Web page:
How Is AI Revolutionizing the Biological Sciences?
I like to break down this intersection between AI and the life sciences by the types of data that are commonplace in biological research:
- Imaging data, which tell you how living systems vary in space and time
- Sequence data, which tell you how the "parts lists" vary across different organisms and within organisms
- Structural data, which tell you how biological molecules interact with and change the physical world
For each one of these different data domains, there are new AI methods that can do some remarkable things.
Before AI, solving problems in biology involving these types of data was not necessarily impossible, but it was very hard, particularly to solve problems in a general way. Most of the solutions were tailored for a particular data set, a particular system, or a particular setup, and you couldn't effectively share any solutions that were developed across labs.
Broadly speaking, what my lab has been trying to do is to build the software systems necessary to solve problems for all biological images of all varieties and all systems. It's an ambitious goal, but we see uniform software challenges across all these different systems, from imaging cells dynamically in dishes to imaging them in their native environment in fixed tissues.
In some of our collaborations, we are exploring the architecture of solid tumors, where tumor cells live, where the immune cells live, and how they talk to each other. Our software has been successful at automating this exploration. In our own lab, we're interested in how cells encode information. For these experiments, we need to find cells in static images of tissues and link them over time so that we have consistent records of a cell's behavior. With AI, we hope to be able to increase the resolution of what we can detect to the level of a single cell. The infrastructure that you need to do something like this at scale hasn't really existed until recently.
The intersection of biology and AI has moved very quickly in the past five or six years. Before then, scientists would manually collect data by looking at images and movies, or we would build a computer-vision program and humans would manually fix the errors the program made for each data set. That manual intervention takes an inordinate amount of time; for a single research paper's worth of data, it could easily be somewhere between three to six months.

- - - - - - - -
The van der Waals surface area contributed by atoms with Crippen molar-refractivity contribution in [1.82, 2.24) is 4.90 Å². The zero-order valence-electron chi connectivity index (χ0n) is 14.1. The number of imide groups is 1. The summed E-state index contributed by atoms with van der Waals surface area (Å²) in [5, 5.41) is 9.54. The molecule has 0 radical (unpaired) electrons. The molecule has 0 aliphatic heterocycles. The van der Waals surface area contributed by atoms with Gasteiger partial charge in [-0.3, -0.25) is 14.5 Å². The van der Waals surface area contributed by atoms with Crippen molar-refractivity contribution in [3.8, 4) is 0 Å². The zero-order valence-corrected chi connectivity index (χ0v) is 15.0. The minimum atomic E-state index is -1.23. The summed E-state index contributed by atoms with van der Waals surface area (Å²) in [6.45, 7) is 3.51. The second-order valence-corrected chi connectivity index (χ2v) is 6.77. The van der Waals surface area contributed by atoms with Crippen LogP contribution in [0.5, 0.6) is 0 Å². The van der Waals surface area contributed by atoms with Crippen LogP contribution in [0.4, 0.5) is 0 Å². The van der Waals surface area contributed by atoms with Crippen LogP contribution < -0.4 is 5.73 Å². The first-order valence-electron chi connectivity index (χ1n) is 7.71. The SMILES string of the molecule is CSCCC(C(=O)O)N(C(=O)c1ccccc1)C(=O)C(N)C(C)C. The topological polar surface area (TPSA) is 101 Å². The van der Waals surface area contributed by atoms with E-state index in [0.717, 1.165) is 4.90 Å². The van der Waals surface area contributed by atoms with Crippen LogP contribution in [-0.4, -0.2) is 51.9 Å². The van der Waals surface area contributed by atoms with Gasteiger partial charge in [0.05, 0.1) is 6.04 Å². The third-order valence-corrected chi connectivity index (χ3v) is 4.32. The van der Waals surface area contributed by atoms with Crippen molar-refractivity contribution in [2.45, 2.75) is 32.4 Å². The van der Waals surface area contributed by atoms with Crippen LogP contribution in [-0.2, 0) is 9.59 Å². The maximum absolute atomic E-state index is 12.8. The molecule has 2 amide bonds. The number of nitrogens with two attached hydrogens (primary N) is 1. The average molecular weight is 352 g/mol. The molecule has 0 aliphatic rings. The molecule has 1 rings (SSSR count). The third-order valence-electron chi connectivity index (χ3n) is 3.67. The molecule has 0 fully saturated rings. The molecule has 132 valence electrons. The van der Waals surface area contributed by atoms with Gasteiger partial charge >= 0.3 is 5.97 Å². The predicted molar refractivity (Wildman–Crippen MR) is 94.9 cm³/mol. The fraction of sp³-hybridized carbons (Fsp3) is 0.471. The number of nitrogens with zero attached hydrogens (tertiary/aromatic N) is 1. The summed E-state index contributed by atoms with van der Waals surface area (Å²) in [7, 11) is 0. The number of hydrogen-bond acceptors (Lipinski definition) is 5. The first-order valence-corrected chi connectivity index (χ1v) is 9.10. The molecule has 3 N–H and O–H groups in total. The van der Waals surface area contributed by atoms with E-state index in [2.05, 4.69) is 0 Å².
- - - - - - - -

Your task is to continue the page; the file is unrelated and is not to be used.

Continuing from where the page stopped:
Now we're at the point where some of these AI systems perform as well as humans at these tasks. You might do some quality control to make sure the outputs look reasonable, but usually they do, and you can move forward with your studies.
When I started working in this space around 2014, it was clear that AI algorithms were going to be able to replace manual work, but it was a matter of figuring out the right architectures, giving the AI the labeled data that it needed to learn how to perform these tasks, and then creating software systems for making these algorithms accessible. Now, we're starting to see progress on all three fronts. There have been advances across the whole computer-vision space that have improved the accuracy and data efficiency of the AI algorithms, and labs like ours have made substantial efforts to build software tools that make these methods available for everybody to use.
Over the next five or so years, I'm looking forward to advances in two areas of AI for biology. One is automating analysis. Today we use AI to process the raw data that's being produced by different imaging platforms. What does science look like if you don't have to wait six months or so to get the answers from your imaging measurements? What if you got them the next day or the same day, or on the fly? How would that change how you do science? The other trend that I see is using AI to design experiments. How would you change your experimental designs to enable more accurate and more scalable measurements?
—David Van Valen, assistant professor of biology and biological engineering; Heritage Medical Research Institute Investigator
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